Like I said, a nice, quick read.

Wednesday, October 27, 2010

California Teachers: Do They Make Enough Money?

I am so tired of dealing with Californians who don't know basic facts about their own state. Below is a discussion I've had more times than I'd like to count. It demonstrates the strange situation we have in California, where voters view strong and powerful entities--like government and teachers' unions--as victims in need of more support.

Jason: [makes a pro-Jerry-Brown comment. Mr. Brown is a Democrat in a state where Democrats have controlled an almost uninterrupted majority in the state legislature for decades.]

Lawyer: Voting for Brown means a vote for political uniformity, i.e., Dems in White House, Congress, CA legislature, and CA governor's office. When was the last time total power led to good results? Vote for Meg Whitman and support political diversity. I know she's not anywhere close to perfect, but aren't you concerned about maintaining real checks and balances?

when has complete gridlock led to anything?

Lawyer: there was temporary gridlock because the Dems wanted to pass a budget without including important reforms. For example, is pension reform important to you? If so, having a Republican in the Governor's office helped reform pensions. See here: [Update: link has expired. Former Governor Arnold Schwarzenegger negotiated pension reforms before leaving office.]

A Republican in the Gov's office means that it may take us longer to pass a budget, but once it passes, the budget is likely to include more spending cuts than tax increases.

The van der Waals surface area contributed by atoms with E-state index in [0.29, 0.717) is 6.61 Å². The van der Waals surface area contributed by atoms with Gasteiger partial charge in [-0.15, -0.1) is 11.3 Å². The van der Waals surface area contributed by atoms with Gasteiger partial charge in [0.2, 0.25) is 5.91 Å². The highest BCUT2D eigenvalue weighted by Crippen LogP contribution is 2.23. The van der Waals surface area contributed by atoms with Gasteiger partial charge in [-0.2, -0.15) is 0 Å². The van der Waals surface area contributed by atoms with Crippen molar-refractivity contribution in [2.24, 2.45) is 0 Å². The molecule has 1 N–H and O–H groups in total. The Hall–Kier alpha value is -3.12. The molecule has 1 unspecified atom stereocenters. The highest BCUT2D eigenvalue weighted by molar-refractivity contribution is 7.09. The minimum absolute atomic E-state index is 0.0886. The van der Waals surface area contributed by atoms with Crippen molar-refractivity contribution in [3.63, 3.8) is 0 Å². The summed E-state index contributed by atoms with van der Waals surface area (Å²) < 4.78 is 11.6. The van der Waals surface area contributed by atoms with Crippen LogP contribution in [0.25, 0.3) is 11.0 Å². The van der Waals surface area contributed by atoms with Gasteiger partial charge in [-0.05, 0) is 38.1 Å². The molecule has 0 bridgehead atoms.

Castagn: "A Republican in the Gov's office means that it may take us longer to pass a budget, but once it passes, the budget is likely to include more spending cuts than tax increases."

So it will take longer to pass an even crappier budget than we usually get? Sign me up. I certainly feel that we need to cut school funding and social services a bit more rather than fund them adequately.

you think 37 to 60 billion dollars each year isn't enough for K-14 funding? (By the way, 80 to 85% of that money goes into the pockets of teachers and other school staff. More here--you need to click on the "Teachers in California" link.) [Note: at some point, the link may become outdated because of updates to the Ed-Data website. As of July 4, 2011, however, the link to the "Teachers in California" January 2010 edition states, "Although there is some variation, expenditures on salaries and benefits for all employees typically make up 80 to 85% of a district’s budget, with the bulk of it going to teachers." Also from the same page: "In 2008-09 California’s teachers were predominantly white (70.1%) and female (72.4%), quite a different look from the student population that was 51.4% male and had major ethnic categories of 49.0% Hispanic, 27.9% white, 8.4% Asian, and 7.3% African-American."]

Also, by law, a set percentage of general fund revenues must go to K-14 education (see
Prop 98 and the California Constitution). There is not much either a GOP or Dem governor can do about that percentage. [Update: in 2011-2012, Gov. Brown proposes to spend about 42% of California's entire state budget for K-12 education. That apparently translates into about 55% of general fund revenues, which doesn't include the state's bond/interest payments. It also doesn't include additional funding sources, such as the federal government (11%) and local property taxes (21%). (See here.)] You are entitled to your opinions, but not your facts. To learn more facts, check out this link:

are you saying that teachers are overpaid? BTW, blogs are not good sources for "facts" as they are one person's opinions.

[Note: no one responds to this comment] Regarding California's unfunded pension obligations:

This is the same issue that quite a few European govts are grappling with (lately the mess in France has been getting a lot of coverage). Namely, these generous pension systems are unsustainable:

"The study concluded that the state’s unfunded pension liability has topped half a trillion dollars – six times the present state budget.

Put another way, future California taxpayers are going to be on the hook for more than $500 billion simply to make up the difference between the pensions we’ve promised to today's state workers and the money we’ve invested to pay for them.

That’s tax money that will have to be shelled out before a nickel is spent on the public services of the future."